[NAC, MG 11, CO 194/5, ff. 91-96] William Taverner, “Remarks on the Present State of the English Settlements in Newfoundland...” (Received by the Board of Trade 19 March 1713/14) Footnote

                                                                                                                                                            


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Remarks on the present State of the English Settlements in Newfoundland Setting forth many of the abuses which are committed through the neglect of the Admirals not acting according to ye present Act which have prov’d so detrimental to her Maty’s Subjects residing & tradeing there; That the ffishing & Trade of that Country is almost ruin’d thereby. Footnote

 

The Admirals which are appointed by the Newfoundland Act to decide differences in relation to ffishing rooms &c. having intirely neglected it in all its parts; Indeed at their first arrival they claim their prorogative as pr sd Act, as farr as it suits with their own Interest & no farther; except a particular friend of theirs shoud arrive with a ffishing Ship, in such case should this Ships ffishing rooms of that Harbour be taken up before he arrives they often dispossess some planter or other for him, pretending that his title is no good to the room he possesses. When the Commanders of men of warr some years before adjudged it to be the sd planters right. Footnote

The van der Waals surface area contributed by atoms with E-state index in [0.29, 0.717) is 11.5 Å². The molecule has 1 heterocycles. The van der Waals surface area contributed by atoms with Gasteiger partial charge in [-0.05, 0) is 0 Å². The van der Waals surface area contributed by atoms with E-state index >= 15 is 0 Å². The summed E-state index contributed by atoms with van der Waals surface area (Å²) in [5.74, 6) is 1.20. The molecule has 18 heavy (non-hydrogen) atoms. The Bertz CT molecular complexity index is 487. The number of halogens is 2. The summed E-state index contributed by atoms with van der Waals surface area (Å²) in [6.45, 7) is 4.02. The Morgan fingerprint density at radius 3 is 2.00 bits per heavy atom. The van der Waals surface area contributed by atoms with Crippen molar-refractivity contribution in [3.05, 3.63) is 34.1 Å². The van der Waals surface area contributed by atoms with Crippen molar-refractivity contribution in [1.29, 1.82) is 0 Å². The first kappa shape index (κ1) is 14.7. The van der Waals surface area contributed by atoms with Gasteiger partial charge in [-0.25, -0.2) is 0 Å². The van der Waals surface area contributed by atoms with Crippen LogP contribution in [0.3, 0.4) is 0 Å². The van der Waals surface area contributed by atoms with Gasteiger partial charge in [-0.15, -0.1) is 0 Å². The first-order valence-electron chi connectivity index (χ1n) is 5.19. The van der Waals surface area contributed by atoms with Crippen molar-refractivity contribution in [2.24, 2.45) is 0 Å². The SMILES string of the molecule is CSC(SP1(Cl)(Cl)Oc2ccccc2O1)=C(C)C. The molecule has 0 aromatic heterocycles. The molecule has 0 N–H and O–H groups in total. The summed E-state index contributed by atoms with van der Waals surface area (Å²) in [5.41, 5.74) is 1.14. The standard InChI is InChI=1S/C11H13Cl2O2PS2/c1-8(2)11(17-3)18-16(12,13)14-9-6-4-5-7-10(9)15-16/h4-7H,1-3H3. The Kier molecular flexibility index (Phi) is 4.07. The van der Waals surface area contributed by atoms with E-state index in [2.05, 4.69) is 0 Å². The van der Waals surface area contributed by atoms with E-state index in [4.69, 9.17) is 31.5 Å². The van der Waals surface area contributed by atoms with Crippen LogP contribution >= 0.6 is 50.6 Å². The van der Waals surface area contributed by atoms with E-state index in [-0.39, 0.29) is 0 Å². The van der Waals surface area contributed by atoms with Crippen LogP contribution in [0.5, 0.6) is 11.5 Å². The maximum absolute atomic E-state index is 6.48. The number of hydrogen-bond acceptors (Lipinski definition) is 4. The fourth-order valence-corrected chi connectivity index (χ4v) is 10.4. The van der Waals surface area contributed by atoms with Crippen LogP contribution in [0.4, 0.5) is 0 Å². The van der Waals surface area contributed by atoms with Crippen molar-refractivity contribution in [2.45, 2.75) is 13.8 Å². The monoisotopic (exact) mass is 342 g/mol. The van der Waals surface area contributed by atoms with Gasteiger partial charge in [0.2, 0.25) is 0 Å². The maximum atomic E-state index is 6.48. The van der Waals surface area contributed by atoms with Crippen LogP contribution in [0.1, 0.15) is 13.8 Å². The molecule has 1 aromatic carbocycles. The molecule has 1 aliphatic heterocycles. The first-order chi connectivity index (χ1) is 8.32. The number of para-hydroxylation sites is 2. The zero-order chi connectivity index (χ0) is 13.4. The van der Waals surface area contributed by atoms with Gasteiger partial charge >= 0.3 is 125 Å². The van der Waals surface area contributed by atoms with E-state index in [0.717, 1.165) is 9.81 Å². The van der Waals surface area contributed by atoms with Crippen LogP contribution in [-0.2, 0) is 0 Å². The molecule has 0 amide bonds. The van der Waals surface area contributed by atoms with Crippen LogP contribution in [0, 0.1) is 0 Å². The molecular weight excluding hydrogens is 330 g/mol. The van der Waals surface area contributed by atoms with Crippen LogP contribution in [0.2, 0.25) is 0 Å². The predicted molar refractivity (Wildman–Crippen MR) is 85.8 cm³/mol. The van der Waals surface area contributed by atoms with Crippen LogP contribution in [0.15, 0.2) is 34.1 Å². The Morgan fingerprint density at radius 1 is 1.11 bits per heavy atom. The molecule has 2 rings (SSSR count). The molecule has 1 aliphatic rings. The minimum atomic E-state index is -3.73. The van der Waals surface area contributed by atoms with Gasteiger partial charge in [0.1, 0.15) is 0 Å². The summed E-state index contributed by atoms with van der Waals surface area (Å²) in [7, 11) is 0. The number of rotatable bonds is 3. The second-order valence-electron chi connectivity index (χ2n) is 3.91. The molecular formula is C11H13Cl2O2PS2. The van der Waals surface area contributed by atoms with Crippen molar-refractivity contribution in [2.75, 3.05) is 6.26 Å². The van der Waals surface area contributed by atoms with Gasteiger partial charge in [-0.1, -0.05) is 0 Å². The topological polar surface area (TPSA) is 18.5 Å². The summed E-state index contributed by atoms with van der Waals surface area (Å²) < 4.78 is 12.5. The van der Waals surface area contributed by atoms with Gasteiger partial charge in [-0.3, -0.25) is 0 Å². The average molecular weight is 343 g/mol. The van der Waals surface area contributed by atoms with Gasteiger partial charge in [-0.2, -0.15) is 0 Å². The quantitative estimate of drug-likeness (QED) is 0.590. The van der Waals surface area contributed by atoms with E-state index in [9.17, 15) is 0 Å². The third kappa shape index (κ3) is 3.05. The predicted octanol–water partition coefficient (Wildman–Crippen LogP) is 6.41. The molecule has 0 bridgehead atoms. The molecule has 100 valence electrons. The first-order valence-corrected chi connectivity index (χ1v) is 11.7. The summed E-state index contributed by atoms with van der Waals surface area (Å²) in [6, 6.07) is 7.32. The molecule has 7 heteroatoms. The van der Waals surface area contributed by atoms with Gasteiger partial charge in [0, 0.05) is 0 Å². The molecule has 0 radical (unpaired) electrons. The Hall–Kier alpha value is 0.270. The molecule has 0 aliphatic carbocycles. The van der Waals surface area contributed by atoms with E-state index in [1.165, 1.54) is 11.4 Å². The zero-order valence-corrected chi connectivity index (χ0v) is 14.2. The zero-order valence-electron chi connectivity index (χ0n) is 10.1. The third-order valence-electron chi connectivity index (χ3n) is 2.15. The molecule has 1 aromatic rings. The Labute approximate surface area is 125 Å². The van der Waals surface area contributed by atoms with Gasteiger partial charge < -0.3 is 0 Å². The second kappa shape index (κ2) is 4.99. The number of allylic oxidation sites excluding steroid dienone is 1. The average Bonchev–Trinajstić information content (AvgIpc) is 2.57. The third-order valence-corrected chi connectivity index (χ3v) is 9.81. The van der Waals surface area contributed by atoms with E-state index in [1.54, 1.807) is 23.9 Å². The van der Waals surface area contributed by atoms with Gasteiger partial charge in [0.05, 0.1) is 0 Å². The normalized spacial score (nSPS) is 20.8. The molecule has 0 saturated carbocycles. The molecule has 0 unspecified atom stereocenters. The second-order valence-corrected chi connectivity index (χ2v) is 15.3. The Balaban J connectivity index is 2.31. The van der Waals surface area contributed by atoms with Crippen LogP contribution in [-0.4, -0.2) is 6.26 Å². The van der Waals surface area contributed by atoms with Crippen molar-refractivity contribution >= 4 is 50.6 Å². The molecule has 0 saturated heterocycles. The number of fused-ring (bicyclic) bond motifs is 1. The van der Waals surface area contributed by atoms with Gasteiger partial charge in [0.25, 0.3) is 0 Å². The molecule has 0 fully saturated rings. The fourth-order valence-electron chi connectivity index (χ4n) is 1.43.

These things are often done and several of the Inhabitants fishing Voyages ruin’d thereby. Its common that what is done one year in rotation to ffishing rooms is contradicted the next, So that the ffishing rooms are not Setled to this very day, many times those Admirals never were in the Land before nor know any thing of the matter; In which case some old west Country master, commonly takes care, that the sd Admiral shall do nothing but what he pleases, those are the patrons that are commonly called Kings in that Country, who Sacrafice other peoples Interests frequently, to Serve their own: The Admirals are Some of the first men that cut down the roofes of their Stages, Cook rooms & ffleaks, which paves the way for the Inhabitants to ffollow their example, who in the Winter Season generaly carry away all the remainider; Its certain the Admirals are Seldom or never at Leisure, to hear any complaints whatsoever, except one of their favorites is the plaintiff. Footnote

 

Ships from Lisbon and other fforreign parts ffrequently ffish in the Land